I should shut up because I can’t talk myself out of every envy I feel. I don’t want to be this kind of person. I don’t want to be known by these ugly things, but for all the wrong reasons. I’d like you to think I’m a better person than I am. More acceptable. Which is not at all what God has in mind. He wants to remake me. Again, Smith exposes where I’m at: “I want to be cured of the ills with which my pride afflicts me. But even without them, even freed from isolation, contempt and self-contempt, I will be no better. I still won’t know how to live; I won’t know, not here nor in heaven, how to be until I learn who I am, who I am now and who God meant, means, me to be.” Winter Light, p. 22.
Self-centered prayers get a little help
I forgot my Anglican prayer beads on the window sill at the cabin in Wisconsin. They were made by a friend; beautiful – jade and onyx. I sat at the window for morning prayer, looking out on the sky and lake, the chickadees darting to the feeder, snatching sunflower seeds. A great spot for contemplation. In the past, I would have gasped if you had suggested I use prayer beads. I thought they were as pagan as you could get. Repeating mumbled words. Fingering beads. Idolatry. Useless at best. Now, I’m sorry they will need to be replaced.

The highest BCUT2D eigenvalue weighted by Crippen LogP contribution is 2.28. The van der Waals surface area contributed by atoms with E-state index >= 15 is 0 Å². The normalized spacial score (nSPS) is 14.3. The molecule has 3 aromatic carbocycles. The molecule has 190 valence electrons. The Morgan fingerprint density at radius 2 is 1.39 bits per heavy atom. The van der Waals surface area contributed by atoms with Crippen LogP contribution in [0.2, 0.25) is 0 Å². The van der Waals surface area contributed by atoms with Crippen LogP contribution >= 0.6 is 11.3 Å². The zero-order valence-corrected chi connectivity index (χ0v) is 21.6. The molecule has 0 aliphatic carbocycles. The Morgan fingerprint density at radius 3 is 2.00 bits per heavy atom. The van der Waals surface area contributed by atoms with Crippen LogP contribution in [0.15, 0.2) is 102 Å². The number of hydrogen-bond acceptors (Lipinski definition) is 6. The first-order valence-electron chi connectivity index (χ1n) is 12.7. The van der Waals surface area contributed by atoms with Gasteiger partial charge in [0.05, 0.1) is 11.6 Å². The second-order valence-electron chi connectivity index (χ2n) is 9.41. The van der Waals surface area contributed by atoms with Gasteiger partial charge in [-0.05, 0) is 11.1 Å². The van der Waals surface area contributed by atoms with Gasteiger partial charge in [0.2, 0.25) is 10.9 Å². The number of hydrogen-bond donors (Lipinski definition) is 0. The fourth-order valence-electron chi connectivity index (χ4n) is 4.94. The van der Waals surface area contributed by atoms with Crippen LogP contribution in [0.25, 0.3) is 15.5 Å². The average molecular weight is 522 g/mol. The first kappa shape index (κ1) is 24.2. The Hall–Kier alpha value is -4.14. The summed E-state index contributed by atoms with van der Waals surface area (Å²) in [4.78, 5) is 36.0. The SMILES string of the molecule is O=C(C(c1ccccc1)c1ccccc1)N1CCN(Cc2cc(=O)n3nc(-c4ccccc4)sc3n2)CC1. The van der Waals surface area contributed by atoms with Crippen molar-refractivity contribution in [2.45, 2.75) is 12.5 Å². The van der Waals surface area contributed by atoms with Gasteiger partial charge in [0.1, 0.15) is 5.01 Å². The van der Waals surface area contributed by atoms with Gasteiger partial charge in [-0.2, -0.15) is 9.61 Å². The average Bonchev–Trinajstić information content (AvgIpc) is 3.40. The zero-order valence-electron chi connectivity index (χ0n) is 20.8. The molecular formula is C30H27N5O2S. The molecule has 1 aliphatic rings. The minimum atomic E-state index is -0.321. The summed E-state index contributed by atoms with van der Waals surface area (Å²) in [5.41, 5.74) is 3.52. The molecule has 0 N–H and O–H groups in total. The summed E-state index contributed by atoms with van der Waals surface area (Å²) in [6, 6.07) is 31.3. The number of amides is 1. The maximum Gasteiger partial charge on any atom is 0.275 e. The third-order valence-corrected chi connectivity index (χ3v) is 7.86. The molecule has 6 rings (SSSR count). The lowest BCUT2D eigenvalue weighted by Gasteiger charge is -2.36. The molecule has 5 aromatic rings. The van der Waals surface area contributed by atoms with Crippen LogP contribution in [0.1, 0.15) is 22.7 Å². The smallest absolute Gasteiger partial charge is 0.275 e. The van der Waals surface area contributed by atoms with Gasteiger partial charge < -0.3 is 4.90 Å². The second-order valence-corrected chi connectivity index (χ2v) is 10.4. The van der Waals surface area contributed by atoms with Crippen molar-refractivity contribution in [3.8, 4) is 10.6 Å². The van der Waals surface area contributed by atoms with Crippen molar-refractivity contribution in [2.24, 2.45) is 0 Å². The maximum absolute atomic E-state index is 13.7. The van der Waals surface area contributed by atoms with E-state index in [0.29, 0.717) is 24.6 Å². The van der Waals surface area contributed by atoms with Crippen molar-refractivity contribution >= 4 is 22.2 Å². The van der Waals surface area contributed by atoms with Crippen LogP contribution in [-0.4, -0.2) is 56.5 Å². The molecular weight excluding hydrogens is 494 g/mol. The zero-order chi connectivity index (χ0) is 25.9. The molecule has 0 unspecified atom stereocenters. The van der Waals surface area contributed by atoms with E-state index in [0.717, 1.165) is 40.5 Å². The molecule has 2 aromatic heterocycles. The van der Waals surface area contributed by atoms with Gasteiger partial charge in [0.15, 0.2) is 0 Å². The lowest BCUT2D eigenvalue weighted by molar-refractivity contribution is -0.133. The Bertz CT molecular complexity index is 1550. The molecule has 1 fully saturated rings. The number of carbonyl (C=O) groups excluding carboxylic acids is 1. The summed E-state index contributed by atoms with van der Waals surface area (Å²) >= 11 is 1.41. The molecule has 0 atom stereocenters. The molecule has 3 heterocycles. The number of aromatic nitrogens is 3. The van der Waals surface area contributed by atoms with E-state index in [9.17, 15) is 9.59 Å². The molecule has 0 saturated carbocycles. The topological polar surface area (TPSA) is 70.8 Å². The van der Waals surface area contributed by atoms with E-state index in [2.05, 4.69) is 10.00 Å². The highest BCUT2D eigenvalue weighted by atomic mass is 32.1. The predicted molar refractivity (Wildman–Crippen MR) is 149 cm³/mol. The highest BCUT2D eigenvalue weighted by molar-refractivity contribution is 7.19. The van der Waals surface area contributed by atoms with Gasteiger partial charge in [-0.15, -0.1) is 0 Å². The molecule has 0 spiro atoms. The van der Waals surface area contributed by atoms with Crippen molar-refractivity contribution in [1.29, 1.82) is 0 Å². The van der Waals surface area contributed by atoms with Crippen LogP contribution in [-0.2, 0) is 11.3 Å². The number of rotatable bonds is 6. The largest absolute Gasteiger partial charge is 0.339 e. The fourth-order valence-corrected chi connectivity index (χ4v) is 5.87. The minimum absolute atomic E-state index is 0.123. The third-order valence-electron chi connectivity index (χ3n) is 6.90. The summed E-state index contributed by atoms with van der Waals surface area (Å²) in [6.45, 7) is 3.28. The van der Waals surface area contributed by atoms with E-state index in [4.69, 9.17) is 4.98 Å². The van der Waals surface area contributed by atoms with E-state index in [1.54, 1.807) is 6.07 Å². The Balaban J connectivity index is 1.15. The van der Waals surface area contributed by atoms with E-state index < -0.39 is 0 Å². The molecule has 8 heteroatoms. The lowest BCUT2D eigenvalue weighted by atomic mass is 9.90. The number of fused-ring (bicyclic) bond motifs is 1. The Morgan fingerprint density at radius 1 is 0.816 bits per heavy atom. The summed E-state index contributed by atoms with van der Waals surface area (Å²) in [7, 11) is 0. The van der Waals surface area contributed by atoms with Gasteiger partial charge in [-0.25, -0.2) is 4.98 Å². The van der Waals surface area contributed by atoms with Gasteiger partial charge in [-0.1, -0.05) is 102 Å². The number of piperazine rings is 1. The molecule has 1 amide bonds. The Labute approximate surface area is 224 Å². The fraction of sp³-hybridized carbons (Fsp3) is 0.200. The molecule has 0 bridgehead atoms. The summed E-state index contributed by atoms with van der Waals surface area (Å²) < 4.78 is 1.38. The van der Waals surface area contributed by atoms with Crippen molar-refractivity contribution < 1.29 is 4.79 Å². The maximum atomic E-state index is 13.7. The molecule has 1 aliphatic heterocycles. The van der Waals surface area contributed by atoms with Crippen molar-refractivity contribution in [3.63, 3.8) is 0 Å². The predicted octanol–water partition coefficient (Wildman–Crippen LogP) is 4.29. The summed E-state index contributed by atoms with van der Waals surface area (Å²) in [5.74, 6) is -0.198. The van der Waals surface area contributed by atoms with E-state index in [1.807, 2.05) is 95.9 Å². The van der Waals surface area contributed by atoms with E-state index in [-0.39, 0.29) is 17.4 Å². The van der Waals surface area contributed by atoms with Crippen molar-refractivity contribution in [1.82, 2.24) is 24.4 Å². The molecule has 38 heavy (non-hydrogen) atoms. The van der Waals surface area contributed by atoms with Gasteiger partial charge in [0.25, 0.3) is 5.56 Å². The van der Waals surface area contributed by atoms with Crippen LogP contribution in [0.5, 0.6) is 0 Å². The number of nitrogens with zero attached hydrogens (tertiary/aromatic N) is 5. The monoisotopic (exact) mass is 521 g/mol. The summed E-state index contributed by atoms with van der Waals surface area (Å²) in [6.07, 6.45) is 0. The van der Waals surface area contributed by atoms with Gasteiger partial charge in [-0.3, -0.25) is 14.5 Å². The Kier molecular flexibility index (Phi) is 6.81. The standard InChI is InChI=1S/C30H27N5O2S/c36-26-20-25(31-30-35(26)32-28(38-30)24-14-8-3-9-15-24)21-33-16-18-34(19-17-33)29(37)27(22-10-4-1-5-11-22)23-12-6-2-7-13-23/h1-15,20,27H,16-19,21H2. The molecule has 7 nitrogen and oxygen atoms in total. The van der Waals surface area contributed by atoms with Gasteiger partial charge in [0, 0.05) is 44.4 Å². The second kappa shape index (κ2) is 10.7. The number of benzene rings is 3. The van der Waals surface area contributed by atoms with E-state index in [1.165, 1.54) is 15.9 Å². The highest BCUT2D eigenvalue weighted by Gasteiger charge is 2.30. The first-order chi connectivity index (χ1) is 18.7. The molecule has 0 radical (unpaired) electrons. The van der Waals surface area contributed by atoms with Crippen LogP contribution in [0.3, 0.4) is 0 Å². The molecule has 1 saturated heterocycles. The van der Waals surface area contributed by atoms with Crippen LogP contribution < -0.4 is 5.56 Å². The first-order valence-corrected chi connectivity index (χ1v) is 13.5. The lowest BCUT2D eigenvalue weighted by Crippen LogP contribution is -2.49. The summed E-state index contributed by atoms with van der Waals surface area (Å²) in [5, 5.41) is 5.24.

I’ll tell you why I use them now. Perhaps it’s my age, but I think I could have used their help a long time ago. I’ve always needed help with focus and clarity. My mind strays. No, that’s not true. Without an anchor it sails away with any excuse, on any whimsy. My prayers are far too self-centric. They are focused on my needs, my wants. “Dear God, help me be a better person so people will like me. Heal me. Give me a fun time. Give me safety when I travel. Help my finances, and make my pillows soft. If I had time to spare, I might pray for my husband and anyone close who was having a big problem.
To oppose this propensity to make self the center of the universe, I use the four sections of seven beads to help me pray in other ways for other people, with other needs than my own. So: